In my first blog I dis­cussed the impor­tance of pay­ing atten­tion to cus­tomer inac­tion. When cus­tomers fail to take action, mar­keters should take heed. But how can you turn inac­tion into action? This ques­tion is not new. Patri­cio Rob­les dis­cusses this ques­tion in an Octo­ber 2010 post, and the ideas are still rel­e­vant today.

Rob­les’ final tip to mar­keters is this: “Know your cus­tomer.” The author rec­og­nizes that you won’t be able to con­vert every con­sumer into a cus­tomer. By know­ing your tar­get demo­graphic, how­ever, you can more effi­ciently mar­ket your prod­ucts to the peo­ple who want to see them.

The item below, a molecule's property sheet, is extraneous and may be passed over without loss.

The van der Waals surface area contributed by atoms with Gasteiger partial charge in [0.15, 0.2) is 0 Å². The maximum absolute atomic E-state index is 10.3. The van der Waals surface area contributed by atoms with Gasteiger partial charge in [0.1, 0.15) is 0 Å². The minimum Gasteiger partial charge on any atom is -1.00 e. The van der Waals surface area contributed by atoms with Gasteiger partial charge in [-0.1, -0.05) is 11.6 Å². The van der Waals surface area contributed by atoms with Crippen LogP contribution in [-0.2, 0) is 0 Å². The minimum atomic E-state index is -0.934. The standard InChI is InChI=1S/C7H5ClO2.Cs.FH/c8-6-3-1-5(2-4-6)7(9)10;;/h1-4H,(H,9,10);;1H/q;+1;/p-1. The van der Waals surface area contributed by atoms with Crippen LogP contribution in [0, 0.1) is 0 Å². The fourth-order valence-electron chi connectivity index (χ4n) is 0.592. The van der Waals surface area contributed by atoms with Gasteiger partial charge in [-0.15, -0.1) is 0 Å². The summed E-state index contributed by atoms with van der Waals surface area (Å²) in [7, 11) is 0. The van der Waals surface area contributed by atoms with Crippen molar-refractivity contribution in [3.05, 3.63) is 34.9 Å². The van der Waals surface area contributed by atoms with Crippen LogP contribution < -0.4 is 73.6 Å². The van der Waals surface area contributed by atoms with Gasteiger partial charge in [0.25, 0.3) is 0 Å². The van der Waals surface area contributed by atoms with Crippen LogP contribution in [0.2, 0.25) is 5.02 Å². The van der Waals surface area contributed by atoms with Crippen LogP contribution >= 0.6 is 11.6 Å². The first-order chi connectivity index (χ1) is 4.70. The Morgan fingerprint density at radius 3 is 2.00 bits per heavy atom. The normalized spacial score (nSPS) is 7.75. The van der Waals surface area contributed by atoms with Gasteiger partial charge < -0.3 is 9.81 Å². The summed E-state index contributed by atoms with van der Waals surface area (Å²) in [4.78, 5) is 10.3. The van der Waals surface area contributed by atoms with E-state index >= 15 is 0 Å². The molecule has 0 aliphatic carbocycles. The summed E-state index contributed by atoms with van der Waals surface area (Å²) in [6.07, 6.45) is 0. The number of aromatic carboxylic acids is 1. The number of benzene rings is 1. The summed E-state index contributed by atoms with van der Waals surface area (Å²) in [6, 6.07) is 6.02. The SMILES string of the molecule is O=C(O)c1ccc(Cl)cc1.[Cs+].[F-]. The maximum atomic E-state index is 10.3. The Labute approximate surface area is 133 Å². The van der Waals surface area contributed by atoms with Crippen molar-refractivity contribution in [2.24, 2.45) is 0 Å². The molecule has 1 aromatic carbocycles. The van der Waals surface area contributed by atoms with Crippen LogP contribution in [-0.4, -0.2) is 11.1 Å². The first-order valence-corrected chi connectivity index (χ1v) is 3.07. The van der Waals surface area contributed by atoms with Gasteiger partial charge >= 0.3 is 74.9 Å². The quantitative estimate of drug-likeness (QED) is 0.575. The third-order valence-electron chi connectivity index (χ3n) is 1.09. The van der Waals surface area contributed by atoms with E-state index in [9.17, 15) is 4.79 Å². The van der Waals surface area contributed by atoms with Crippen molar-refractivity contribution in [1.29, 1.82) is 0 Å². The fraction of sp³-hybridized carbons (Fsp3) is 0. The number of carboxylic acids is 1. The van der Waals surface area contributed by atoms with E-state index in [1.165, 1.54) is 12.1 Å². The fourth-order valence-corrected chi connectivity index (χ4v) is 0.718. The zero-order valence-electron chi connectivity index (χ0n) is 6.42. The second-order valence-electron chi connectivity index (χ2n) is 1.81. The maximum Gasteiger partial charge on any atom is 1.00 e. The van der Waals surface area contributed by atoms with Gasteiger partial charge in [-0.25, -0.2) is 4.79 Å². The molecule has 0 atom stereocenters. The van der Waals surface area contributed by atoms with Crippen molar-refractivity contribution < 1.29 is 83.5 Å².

Take notice of the groups of peo­ple that con­sis­tently fail to take action on your mar­ket­ing ele­ments. It is most impor­tant to focus your atten­tion on the con­sumers who are most likely to become cus­tomers, but it is addi­tion­ally impor­tant to try to win over those con­sumers who fail to take action. Under­stand­ing cus­tomer inac­tion can help make adjustments.